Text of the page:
In focus: AOD and the parent-child relationship

Australians have a longstanding reputation for heavy drinking – and indeed, a recent report found that on average, Australians drink 10.6L of pure alcohol per year, much higher than the 6.4L global average (World Health Organisation, 2018). Other studies paint a similar picture, showing that around 40% of Australians either drank alcohol at harmful levels, smoked daily, or used an illicit drug in a 12-month period (Australian Institute of Health and Welfare, 2017) – and many of these people are parents.

When service providers engage with parents who are struggling with AOD (alcohol and other drugs) issues, the impact of the parent’s substance use on their children can easily be overlooked. But some simple shifts in practice position can help practitioners ‘bring children into the room’ and improve outcomes for the whole family.

‘… it is the essential parent-child emotional connection that is most readily undermined by parental substance use.’

The impact of parental AOD problems on children

Parental substance use often coexists with other complex issues, many of them intergenerational, such as mental health problems, experiences of trauma, insecure housing, family and domestic violence (FDV), financial problems, poverty and disadvantage. These issues can lead to social exclusion and isolation for both children and families.

Against this backdrop, when a parent is also affected by AOD issues, it can have a huge impact on their relationships with their children. Some of the associated risks to children can be:

  • trouble with bonding and attachment due to the parent’s reduced emotional availability (Roche et al., 2014)
  • increased exposure to verbal abuse, inappropriate behaviour, and unsupervised or unsafe situations (Laslett et al., 2015)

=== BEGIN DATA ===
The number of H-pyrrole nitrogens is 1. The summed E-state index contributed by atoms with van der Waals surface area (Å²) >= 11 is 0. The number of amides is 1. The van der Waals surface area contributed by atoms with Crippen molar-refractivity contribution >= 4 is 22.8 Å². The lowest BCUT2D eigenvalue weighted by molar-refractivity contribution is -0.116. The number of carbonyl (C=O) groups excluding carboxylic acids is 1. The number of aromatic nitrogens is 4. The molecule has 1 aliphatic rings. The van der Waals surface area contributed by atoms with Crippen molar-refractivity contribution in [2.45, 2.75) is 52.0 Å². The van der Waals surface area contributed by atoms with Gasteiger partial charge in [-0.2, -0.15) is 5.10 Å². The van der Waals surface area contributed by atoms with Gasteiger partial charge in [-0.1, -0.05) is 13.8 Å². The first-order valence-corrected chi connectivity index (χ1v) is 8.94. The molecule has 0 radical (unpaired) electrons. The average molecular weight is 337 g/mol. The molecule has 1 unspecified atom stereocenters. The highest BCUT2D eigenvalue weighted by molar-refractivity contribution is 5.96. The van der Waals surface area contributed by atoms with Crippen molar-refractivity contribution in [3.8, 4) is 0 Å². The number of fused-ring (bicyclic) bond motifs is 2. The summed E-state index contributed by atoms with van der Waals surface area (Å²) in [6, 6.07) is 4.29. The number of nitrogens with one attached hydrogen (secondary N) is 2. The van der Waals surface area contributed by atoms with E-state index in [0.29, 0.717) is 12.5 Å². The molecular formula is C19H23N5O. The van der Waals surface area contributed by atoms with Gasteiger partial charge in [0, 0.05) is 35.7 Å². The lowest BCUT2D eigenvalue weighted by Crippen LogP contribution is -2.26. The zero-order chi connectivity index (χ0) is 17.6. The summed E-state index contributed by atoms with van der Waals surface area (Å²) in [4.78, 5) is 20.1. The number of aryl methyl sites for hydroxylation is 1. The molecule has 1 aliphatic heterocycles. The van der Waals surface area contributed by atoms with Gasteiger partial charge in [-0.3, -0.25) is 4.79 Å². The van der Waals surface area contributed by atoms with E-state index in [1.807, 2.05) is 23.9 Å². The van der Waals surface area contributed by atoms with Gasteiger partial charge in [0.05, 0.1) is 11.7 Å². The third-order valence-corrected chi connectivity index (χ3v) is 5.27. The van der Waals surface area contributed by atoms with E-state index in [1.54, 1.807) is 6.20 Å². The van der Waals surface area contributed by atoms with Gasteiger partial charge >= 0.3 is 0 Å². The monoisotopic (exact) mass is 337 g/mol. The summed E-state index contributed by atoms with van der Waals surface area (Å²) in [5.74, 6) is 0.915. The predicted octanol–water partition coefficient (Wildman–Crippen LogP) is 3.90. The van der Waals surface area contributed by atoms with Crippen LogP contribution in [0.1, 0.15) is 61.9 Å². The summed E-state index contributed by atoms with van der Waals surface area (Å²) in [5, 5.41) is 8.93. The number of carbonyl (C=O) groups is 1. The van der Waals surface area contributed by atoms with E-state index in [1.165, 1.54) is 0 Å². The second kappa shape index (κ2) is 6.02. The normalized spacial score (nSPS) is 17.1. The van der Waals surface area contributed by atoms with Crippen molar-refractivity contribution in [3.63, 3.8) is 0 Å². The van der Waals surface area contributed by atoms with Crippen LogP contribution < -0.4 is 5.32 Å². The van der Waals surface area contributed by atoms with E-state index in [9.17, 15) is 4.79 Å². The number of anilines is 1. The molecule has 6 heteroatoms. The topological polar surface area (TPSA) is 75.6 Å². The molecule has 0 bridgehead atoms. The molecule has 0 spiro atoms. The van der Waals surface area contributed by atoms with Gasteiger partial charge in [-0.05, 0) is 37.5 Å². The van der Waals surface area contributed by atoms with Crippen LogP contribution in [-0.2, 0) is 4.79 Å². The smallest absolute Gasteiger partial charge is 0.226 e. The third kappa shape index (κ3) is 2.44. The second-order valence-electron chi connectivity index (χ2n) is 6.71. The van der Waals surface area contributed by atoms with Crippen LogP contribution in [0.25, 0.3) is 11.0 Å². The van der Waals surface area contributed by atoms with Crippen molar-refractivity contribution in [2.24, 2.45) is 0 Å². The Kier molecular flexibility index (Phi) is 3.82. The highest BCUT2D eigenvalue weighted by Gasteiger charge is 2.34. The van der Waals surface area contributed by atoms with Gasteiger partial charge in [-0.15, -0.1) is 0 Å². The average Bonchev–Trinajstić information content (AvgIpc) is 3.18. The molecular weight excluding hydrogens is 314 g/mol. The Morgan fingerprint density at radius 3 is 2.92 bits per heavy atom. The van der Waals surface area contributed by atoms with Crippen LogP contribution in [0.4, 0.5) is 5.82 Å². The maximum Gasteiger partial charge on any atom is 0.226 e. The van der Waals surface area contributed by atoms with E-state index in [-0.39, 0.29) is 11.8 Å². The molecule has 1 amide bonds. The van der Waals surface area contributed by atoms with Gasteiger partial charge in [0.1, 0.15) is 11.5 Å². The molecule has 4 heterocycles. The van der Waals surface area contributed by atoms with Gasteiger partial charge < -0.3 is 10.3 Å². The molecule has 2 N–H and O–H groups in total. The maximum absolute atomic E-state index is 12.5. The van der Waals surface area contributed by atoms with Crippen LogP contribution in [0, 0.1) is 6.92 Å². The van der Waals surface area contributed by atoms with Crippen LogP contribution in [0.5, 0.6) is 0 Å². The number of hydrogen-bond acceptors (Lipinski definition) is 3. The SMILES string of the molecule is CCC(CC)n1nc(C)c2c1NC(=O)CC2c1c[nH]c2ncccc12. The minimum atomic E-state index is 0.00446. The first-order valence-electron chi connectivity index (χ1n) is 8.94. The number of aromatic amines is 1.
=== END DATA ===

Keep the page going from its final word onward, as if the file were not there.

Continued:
• increased stress and chaos in the family home, putting strain on the parent-child relationship and resulting in behavioural, emotional or cognitive problems (Moore, Noble-Carr, & McArthur, 2010)
  • disruptions to family routines, leading to decreases in school attendance and academic achievement (Moore, Noble-Carr, & McArthur, 2010)
  • children taking on a parenting role for their parents and younger siblings (National Society for the Prevention of Cruelty to Children, 2019)
  • children blaming themselves for family dysfunction; and
  • increased risks of parental separation due to hospitalisation or imprisonment (Moore, Noble-Carr, & McArthur, 2010).

While these risk factors are not always a given – many parents develop strategies to minimise risks for their children (Roche et al., 2014), and not all children will be negatively impacted by their parents’ AOD issues (Dawe et al., 2007) – it is the essential parent-child emotional connection that is most readily undermined by parental substance use.

In the following video (1 minute, 33 seconds), Sally Riley, Child and Adolescent Psychotherapist at Catholic Care Family Recovery Program, talks about the impacts of parental AOD issues on children, and children’s responses to losing connection with their parents.